The Maldives can learn from the economic and fiscal reform of the Seychelles in reforming its own stricken economy, President Mohamed Nasheed has said during his visit to the neighbouring island nation.
“Our fishing industry is worth about US$500 million a year. We want to see how we will be able to work with Seychelles on improving on its productivity,” said President Nasheed, following the meeting with his Seychelles counterpart President James Michel.
President Michel said small island states shared many similar challenges, “such as economic development, climate changes, fisheries, tourism, and piracy. We have many commonalities and we share the same ocean. We must do more to improve our regional trade and share our expertise, especially as we are both focused on fisheries and tourism, and in this way develop sustainable solutions to regional challenges,” he said.
The two countries have discussed developing a maritime company in the Maldives, and the possibility of developing a joint airline corporation.
During the delegation’s visit, President Nasheed was briefed by the Governor of the Central Bank of Seychelles, Pierre Laporte, on the economic reform strategies adopted in the Seychelles.
Not far from home
The Seychelles is an upper middle-income country that, like the Maldives, has enjoyed rapid growth led by a tourism sector that, after emerging rise in the 70s, now provides 70 percent of the country’s foreign currency earnings and 30 percent of its employment.
In 2006, the government of the Seychelles allowed its rupee to depreciate after years of allowing it to be overvalued – a similar situation to the Maldives, which earlier this year launched a managed float of the rufiya, within 20 percent of a 12.85 peg, which saw it rocket to the maximum 15.42 where it now remains.
The value of the Seychelles rupee plunged 10 percent in the first nine months of 2007, and the country was subsequently hit by the economic recession and a foreign exchange shortage – another problem familiar to the Maldives. This culminated in a debt crisis in 2008 that threatened the country’s comparatively high standard of living.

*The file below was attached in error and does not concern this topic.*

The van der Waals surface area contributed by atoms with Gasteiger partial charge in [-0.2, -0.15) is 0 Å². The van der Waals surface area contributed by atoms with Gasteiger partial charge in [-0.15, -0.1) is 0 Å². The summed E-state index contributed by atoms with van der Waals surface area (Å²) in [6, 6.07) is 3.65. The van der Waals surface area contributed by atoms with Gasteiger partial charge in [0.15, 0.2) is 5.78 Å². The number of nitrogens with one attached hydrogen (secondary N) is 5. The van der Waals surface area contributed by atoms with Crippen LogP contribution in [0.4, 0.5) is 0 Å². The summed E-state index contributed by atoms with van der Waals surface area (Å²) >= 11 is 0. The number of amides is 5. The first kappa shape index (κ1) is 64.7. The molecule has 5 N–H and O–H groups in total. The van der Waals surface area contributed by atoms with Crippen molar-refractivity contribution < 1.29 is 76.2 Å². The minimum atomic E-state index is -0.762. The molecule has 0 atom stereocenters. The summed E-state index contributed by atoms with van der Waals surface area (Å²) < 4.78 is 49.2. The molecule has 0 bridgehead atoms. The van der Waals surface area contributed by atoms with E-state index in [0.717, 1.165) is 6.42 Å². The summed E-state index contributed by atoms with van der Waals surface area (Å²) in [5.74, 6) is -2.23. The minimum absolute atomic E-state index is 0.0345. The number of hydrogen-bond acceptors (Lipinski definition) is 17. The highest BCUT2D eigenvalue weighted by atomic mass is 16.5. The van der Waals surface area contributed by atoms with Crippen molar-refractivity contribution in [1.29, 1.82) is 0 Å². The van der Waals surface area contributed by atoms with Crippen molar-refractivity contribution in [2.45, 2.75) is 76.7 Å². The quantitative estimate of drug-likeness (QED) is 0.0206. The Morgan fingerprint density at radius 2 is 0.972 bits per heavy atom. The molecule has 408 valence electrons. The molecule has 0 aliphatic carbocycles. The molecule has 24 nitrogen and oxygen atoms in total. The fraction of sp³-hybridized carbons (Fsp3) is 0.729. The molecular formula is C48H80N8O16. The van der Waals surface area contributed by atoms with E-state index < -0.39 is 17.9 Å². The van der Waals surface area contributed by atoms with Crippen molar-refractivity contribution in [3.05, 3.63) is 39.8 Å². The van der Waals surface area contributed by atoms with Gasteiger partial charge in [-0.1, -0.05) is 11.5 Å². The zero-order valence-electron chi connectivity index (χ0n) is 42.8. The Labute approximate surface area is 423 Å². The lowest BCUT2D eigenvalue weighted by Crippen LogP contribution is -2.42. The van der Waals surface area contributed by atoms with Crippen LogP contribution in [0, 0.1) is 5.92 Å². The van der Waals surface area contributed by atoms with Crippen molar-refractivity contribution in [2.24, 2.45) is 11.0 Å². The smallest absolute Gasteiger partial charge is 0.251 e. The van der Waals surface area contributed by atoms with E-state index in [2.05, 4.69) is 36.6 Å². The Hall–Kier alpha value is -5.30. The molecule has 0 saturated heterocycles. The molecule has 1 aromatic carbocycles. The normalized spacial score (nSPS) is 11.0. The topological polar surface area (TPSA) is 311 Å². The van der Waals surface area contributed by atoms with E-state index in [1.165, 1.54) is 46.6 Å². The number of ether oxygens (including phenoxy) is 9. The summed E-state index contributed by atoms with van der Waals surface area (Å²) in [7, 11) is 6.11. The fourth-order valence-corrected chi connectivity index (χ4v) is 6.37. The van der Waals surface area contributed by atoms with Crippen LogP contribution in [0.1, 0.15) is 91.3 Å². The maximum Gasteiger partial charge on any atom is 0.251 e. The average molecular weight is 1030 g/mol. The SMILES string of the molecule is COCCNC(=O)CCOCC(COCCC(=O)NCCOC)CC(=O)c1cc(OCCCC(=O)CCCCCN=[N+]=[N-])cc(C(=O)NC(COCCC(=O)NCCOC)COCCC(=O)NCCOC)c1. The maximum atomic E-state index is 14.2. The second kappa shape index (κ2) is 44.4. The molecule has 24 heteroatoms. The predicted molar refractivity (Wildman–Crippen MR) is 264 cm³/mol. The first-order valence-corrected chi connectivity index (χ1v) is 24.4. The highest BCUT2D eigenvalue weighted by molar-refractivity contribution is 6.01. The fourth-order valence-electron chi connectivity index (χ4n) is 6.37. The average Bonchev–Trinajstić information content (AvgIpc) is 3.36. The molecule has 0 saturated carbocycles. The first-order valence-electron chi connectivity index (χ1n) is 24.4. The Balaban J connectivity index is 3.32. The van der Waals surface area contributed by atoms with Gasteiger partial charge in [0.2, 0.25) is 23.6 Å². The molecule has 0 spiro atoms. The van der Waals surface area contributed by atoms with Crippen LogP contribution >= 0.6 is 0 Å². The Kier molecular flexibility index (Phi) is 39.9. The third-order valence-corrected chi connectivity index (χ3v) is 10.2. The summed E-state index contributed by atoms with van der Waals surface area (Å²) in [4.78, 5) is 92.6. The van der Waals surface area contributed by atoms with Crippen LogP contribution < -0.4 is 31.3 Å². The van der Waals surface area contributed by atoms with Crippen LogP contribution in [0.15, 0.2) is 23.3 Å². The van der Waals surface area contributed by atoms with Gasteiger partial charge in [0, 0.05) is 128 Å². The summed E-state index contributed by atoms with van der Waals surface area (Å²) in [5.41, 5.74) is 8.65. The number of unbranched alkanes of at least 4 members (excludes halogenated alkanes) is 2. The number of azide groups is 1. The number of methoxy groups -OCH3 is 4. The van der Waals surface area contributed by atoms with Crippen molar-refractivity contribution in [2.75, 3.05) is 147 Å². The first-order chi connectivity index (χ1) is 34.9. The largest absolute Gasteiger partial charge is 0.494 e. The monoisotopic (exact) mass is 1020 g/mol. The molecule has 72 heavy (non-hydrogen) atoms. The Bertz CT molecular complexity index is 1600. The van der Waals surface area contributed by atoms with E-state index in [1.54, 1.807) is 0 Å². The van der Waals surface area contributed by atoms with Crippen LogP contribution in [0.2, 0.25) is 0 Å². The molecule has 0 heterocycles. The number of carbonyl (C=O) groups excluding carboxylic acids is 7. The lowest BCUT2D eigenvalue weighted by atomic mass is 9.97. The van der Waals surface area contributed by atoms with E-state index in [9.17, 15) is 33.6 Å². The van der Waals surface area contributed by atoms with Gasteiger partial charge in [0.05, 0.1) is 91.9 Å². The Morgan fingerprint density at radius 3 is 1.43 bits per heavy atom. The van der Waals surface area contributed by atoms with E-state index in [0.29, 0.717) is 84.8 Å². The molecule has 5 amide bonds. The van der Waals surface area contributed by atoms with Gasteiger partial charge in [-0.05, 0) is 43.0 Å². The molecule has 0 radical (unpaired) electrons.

The International Monetary Fund (IMF) in its country report on the Seychelles (published in January 2011) commented that in the years following 2008, the Seychelles had “achieved a remarkable turnaround of economic policies, including foreign exchange market liberalisation and floating of the rupee” – achievements, the IMF noted, that were “all the more remarkable since the Seychelles had to confront at the same time a global crisis that lowered tourism receipts”.
The IMF’s 2011 report documents the remarkable economic recovery of a small island nation, during a recession affecting its core business. In particular, the report praised the Seychelles for renewing the confidence of private investors, “which translated into increased foreign direct investment to develop the islands’ exceptional tourism potential”, the stabilisation of the exchange rate, price stability, and the rebuilding of reserves “which offer room for more expansionary policies.”
Prior to 2008, the Seychelle’s overall deficit had reached 9.8 percent and the country was facing “an acute balance of payments” as public debt was predicted to rise a further 20 percent in two years. Ratings agency Standard & Poor – which this week lowered the credit rating of the US for the first time in history – had downgraded the Seychelles to “selective default”.
Several attempts to increase the value of the rupee against the US dollar had been unsuccessful, and did little to address the country’s foreign currency shortage – at the beginning of 2007, the rupee was officially valued at 6 to the US dollar, while the blackmarket exchange rate sat at almost double.
In late 2007 the government of the Seychelles devalued the rupee, setting the official exchange rate to 8 rupees to the US dollar. As in the Maldives following the government’s effective devaluation of the rufiyaa from 12.85 to 15.42 to the US dollar via a ‘managed’ float, the blackmarket in the Seychelles simply adjusted for the increase, settling at 13-14 rupees to the dollar.
In November 2008, the government of the Seychelles dropped its peg and floated the rupee against the US dollar. The rupee immediately leapt to almost 18, and remained substantially volatile for much of the next year. By late 2009 it had plunged to 10 rupees against the dollar, and a year later had settled around 12, where it remains.
Despite several concerns about the lack of diversification of the economy and the impact of piracy – the Seychelles coastguard rescued 27 hostages in March last year after firing 10,000 12.7mm rounds at the engine of the pirate vessel – the IMF describes the outlook for the Seychelles as favourable and predicts medium term growth of five percent as the country’s tourism industry expands and promotes itself outside traditional markets.
“The Seychelles’s stabilisation success offers perspectives for a less painful path toward fiscal sustainability, but caution is needed to maintain external stability and growth prospects,” the IMF noted.